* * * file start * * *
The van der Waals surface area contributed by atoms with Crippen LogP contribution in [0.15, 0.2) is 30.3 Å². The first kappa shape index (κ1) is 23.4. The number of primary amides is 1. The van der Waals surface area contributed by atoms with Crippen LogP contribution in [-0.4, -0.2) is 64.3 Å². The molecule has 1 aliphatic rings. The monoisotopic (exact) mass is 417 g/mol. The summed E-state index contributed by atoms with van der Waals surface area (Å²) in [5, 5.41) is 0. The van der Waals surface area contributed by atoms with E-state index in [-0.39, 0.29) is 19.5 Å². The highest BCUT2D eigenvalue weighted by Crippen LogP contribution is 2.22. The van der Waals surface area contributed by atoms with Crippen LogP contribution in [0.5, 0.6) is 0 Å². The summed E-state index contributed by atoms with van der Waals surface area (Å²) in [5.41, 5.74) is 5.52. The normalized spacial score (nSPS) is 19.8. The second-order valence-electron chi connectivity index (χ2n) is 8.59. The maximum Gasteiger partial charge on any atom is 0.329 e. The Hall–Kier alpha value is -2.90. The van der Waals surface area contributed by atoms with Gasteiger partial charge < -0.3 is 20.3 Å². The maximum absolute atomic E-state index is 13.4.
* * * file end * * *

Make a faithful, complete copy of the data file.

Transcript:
The van der Waals surface area contributed by atoms with Crippen LogP contribution in [0.15, 0.2) is 30.3 Å². The first kappa shape index (κ1) is 23.4. The number of primary amides is 1. The van der Waals surface area contributed by atoms with Crippen LogP contribution in [-0.4, -0.2) is 64.3 Å². The molecule has 1 aliphatic rings. The monoisotopic (exact) mass is 417 g/mol. The summed E-state index contributed by atoms with van der Waals surface area (Å²) in [5, 5.41) is 0. The van der Waals surface area contributed by atoms with E-state index in [-0.39, 0.29) is 19.5 Å². The highest BCUT2D eigenvalue weighted by Crippen LogP contribution is 2.22. The van der Waals surface area contributed by atoms with Crippen LogP contribution in [0.5, 0.6) is 0 Å². The summed E-state index contributed by atoms with van der Waals surface area (Å²) in [5.41, 5.74) is 5.52. The normalized spacial score (nSPS) is 19.8. The second-order valence-electron chi connectivity index (χ2n) is 8.59. The maximum Gasteiger partial charge on any atom is 0.329 e. The Hall–Kier alpha value is -2.90. The van der Waals surface area contributed by atoms with Gasteiger partial charge < -0.3 is 20.3 Å². The maximum absolute atomic E-state index is 13.4.